Joe Farace  |  Oct 31, 2014  |  0 comments

I think Mr. Erwitt’s talking about “the way you see” is the best advice for any photographer no matter what their experience level may be. One way to open your mind and eyes to different ways of seeing the world is to look at other people’s images, and that’s one of my goals with this column. Helping us with that today are four Shutterbug readers who bring their own unique views of the world to bear on the art and craft of photography.

Jay McCabe  |  Jul 25, 2014  |  First Published: Jun 01, 2014  |  0 comments

From the photos that Ben sent us prior to his graduation from Appalachian State with a degree in commercial photography, we were not surprised to learn that he grew up wanting to be a film director. “It was a big dream from the time I was a little kid,” he says. But when he got into photography, he found the still image had its own esthetic attractions, and practical advantages. “I can get my models to places I wouldn’t be able to get a film crew to,” Ben says, “and I’m able to create images that are visually more appealing than anything I can do on film right now.”

Joe Farace  |  Aug 26, 2014  |  0 comments

In any given issue of this magazine you’ll see lots of different genres of photography represented, showing the diversity not only of subject matter but also how these subjects are treated aesthetically and technically. It’s this diversity of style that makes the magazine so readable as well as so much fun. Our readers are a diverse lot, too, and this month you will see an all-readers’ Web Profiles. These readers come from all over the country and use a variety of methods to display their work, but they all have one thing in common: an overriding passion for the art and craft of photography.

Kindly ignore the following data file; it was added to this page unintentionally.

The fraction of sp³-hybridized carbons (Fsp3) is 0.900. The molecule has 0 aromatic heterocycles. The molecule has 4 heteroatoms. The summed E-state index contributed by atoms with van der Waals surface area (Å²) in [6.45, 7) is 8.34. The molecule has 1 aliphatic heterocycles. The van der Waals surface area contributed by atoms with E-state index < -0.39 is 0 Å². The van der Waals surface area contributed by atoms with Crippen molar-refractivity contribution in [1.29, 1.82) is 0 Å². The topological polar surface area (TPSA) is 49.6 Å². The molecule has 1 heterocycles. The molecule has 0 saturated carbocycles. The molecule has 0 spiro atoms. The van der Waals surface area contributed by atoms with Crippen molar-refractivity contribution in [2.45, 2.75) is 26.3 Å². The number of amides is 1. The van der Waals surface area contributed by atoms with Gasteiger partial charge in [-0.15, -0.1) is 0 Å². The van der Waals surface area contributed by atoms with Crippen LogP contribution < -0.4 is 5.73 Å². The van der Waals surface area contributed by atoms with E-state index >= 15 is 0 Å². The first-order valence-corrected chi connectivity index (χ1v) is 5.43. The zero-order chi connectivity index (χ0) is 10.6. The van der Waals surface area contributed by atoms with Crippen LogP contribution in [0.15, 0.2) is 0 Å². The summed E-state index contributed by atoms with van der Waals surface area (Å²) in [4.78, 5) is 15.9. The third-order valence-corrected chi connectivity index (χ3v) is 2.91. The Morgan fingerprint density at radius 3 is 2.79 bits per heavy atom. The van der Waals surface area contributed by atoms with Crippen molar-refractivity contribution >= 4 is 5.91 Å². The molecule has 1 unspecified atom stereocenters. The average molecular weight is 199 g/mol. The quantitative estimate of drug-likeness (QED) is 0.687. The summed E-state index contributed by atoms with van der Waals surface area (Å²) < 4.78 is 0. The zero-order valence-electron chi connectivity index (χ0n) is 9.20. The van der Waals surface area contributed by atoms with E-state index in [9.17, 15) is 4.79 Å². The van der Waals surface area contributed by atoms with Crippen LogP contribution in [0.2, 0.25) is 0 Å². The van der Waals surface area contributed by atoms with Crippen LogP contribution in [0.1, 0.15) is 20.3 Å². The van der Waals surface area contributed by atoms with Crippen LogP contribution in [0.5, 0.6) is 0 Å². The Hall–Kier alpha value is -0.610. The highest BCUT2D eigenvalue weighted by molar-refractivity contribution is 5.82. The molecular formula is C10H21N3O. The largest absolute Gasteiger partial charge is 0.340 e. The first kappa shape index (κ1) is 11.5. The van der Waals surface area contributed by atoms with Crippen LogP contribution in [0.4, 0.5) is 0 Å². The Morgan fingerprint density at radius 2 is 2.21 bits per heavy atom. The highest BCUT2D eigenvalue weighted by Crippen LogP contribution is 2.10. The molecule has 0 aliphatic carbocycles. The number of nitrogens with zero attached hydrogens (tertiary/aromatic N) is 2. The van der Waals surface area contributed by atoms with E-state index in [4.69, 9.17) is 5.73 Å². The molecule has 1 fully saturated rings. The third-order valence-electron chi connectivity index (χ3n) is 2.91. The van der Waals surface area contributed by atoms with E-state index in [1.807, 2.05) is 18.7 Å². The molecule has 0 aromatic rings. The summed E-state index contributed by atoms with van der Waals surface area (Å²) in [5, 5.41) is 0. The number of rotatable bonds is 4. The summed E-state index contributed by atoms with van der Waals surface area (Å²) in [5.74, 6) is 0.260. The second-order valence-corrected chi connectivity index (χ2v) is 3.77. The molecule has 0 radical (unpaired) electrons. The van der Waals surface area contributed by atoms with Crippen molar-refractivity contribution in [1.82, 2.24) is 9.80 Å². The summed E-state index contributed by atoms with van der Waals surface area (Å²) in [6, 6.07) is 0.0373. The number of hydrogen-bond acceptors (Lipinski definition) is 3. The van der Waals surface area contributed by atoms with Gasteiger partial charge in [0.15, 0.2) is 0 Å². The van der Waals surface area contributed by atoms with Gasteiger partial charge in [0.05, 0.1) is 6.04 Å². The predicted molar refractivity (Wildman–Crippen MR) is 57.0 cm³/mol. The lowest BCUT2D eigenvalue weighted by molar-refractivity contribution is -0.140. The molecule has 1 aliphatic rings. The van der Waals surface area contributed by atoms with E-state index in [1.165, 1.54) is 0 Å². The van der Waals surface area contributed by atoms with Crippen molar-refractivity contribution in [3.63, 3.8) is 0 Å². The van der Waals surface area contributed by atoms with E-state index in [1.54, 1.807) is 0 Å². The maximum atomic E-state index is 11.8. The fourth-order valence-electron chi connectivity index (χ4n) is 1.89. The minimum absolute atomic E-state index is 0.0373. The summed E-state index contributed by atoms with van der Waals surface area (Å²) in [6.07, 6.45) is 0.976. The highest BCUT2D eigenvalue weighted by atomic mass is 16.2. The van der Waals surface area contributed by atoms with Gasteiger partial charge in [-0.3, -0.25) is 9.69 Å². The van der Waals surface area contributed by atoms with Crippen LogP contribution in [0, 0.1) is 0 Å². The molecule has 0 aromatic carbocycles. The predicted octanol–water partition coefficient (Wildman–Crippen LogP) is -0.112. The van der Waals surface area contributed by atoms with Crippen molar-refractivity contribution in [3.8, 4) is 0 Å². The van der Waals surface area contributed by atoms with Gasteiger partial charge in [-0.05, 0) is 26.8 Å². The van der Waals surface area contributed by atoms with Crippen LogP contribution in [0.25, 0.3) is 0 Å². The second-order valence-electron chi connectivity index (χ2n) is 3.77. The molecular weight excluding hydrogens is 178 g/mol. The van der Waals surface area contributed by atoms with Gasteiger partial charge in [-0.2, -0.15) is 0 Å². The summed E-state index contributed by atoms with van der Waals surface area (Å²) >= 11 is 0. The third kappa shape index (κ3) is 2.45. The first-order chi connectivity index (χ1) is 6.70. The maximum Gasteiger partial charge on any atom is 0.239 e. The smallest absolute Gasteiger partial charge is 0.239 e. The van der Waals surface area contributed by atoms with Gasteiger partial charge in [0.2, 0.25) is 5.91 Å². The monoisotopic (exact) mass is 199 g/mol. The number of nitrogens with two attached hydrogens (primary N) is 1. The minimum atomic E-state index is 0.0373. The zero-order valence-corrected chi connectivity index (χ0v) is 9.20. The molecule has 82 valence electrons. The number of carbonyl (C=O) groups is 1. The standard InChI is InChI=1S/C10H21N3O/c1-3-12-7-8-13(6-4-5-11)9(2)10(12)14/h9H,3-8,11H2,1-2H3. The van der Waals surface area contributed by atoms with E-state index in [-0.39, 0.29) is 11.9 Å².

Barry Tanenbaum  |  Nov 10, 2015  |  0 comments

John Conn has photographed landscapes, landmarks, and the underwater world, but his passion for documentary storytelling has resulted in his most compelling images: apartheid-era South Africa, residents of a Bowery flophouse, patients in a cancer hospice, the subways of 1970s New York City, and, starting three years ago, the homeless of Manhattan.<

Jack Neubart  |  Nov 06, 2015  |  0 comments
Cole Thompson is a refreshing voice in photography, speaking through the medium of black and white as he sees it. Self-taught, he seeks out the simple and intrinsic beauty in life and the world around him. For Thompson, shades of black, white, and gray are enough to define the most complex elements that surround us, even the nature of the universe.
Cynthia Boylan  |  Aug 11, 2015  |  0 comments